Rated PG, 113 minutes
The bold new musical version of "Cinderella" opens with Janet Jackson's "Rhythm Nation." Yes, you read that right. No doubt taking cues from such modern musicals as "Moulin Rouge," it's a delightful, joyous romp mixing contemporary sounds with a classic tale of love. While not flawless, more than works than doesn't and is a surefire crowd-pleaser.
Our heroine Cinderella (pop singer Camila Cabello, serviceable in her feature film debut) is an ambitious young woman, whose dreams are bigger than the world will allow, especially living under the auspices of a cruel stepmother (Tony-winner Idina Menzel, sublime as usual) and stepsisters (scene-stealers Maddie Baillio and Charlotte Spencer) However, with the help of her Fab G (Emmy-winner Billy Porter, memorably over-the-top in a very small part), she is able to persevere and try to win the love of her prince, Prince Robert (Nicholas Galitzine).
The engaging "Cinderella" is a vastly entertaining, energetic musical surprise, and could've ended up badly in the wrong hands ("Rock of Ages" anyone?), but quite the opposite, with "Pitch Perfect's" Kay Cannon as writer and director, who turns the classic Cinderella fairy-tale on its head, filling it with silliness and lots of familiar, catchy pop tunes that somehow work. Unsurprisingly, the soundtrack is the most memorable aspect, and who knew that Madonna's "Material Girl" would be a showstopper, boldly performed by Menzel.
It also helps having "Pose's" Billy Porter as the genderless fairy godparent, Fab G, who literally struts in with "Shining Star" and nearly steals the film in one extended scene ("even magic has its limitations" he says when asked why it isn't easier to walk in those famous glass slippers). It's inspired casting for sure, but then most of the cast is, with Baillio and Spencer as good daughter/sidekicks to Menzel, as well as an unrecognizable Missy Elliot as the rapping Town Crier. Minnie Driver and Pierce Brosnan are the King and Queen, who give a fun nod to Brosnan's bad singing voice from "Mamma Mia!"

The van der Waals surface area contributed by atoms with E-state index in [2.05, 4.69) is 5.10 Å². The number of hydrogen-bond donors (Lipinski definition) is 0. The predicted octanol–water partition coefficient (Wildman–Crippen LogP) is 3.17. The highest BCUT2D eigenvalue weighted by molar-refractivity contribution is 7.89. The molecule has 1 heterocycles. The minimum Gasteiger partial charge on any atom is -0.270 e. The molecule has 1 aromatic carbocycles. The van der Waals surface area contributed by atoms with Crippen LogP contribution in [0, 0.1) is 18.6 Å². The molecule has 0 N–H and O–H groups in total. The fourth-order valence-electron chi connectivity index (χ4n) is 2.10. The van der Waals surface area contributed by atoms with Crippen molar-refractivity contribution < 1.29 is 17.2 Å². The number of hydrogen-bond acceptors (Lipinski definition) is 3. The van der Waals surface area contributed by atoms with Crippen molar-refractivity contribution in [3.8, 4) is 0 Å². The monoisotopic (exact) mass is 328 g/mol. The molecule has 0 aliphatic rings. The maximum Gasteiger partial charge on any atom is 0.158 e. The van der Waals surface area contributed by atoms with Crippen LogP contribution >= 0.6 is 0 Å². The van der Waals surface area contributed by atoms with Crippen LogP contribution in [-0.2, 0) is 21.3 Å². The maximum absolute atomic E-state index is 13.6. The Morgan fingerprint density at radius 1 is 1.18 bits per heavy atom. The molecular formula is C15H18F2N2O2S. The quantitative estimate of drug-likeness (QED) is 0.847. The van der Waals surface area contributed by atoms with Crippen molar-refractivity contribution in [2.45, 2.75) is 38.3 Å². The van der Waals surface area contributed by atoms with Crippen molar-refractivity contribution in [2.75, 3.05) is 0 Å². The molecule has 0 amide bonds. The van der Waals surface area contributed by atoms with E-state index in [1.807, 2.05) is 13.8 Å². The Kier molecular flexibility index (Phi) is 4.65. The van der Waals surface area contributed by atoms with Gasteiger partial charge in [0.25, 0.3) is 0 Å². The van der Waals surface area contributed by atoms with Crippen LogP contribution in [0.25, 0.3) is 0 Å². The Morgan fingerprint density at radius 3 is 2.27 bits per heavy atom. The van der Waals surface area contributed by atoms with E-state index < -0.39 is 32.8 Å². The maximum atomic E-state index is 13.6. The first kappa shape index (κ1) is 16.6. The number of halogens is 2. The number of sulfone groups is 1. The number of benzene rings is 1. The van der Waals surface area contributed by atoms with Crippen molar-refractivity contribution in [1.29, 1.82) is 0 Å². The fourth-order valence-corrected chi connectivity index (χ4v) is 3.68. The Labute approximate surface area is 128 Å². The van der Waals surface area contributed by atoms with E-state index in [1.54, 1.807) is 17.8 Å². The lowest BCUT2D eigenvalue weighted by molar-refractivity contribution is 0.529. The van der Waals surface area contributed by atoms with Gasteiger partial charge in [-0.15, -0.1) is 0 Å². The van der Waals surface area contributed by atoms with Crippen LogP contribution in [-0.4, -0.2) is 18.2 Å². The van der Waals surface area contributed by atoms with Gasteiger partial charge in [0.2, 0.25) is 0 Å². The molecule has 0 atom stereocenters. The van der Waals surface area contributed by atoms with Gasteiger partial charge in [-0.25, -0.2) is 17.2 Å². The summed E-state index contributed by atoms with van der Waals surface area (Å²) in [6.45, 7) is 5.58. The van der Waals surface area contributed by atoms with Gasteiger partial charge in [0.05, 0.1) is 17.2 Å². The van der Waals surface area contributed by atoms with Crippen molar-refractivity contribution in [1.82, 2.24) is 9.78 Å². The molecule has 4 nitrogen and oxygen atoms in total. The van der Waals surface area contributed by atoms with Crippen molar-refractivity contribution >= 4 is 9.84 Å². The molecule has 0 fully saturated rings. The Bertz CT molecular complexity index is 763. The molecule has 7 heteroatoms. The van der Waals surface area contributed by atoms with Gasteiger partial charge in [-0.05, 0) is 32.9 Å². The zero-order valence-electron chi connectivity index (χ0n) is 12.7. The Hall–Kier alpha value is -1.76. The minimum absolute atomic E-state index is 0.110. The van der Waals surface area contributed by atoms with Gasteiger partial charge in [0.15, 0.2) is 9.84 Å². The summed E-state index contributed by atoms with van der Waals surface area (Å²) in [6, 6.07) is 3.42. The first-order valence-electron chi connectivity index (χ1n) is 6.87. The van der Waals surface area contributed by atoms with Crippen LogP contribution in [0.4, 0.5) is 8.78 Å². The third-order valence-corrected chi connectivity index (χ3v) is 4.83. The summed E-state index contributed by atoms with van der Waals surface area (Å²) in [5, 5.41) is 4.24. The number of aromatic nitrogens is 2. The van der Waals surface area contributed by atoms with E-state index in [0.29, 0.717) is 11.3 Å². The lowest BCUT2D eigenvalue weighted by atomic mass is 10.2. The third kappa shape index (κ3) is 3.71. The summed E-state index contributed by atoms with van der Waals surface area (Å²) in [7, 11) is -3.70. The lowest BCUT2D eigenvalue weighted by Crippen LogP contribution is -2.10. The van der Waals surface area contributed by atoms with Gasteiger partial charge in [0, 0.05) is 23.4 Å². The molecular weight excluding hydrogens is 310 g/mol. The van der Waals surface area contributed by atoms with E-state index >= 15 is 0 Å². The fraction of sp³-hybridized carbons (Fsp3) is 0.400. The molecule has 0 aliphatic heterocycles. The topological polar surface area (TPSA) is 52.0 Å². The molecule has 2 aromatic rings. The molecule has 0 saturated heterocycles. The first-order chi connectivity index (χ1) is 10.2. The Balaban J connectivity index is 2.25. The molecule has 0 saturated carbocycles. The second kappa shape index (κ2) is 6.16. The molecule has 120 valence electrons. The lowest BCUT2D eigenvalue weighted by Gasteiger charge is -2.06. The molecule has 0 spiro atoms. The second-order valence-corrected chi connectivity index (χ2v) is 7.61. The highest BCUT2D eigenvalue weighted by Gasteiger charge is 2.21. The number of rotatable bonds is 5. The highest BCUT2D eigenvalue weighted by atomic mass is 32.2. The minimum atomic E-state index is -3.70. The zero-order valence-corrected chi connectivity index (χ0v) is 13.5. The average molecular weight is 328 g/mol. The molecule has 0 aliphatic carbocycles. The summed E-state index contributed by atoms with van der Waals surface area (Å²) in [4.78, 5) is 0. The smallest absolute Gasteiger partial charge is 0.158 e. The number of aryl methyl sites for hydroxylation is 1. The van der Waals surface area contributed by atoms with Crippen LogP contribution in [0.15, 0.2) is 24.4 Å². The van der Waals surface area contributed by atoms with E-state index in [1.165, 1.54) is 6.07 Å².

As good as this iteration of "Cinderella" is, Cannon's tone is an overly busy one, rarely stopping to take a breath, but it occasionally gets a good pause from either Driver or Menzel. Cabello and British actor Galitzine are good, yet slightly bland as the leads, though everything and everyone around them is far from dull. All of the musical numbers are colorfully staged, however a couple of them, including Salt-N-Pepa's "Whatta Man," come across as a little awkward.
Still, there's more to enjoy here than not, with the impressive sets and lovely costumes also beaming. The charming "Cinderella" is a winner and a must-see for Menzel and Porter fans, who'll you remember the most. In theaters and streaming on Amazon Prime, it may be worthwhile to pick up the soundtrack too. Will leave you with a big smile.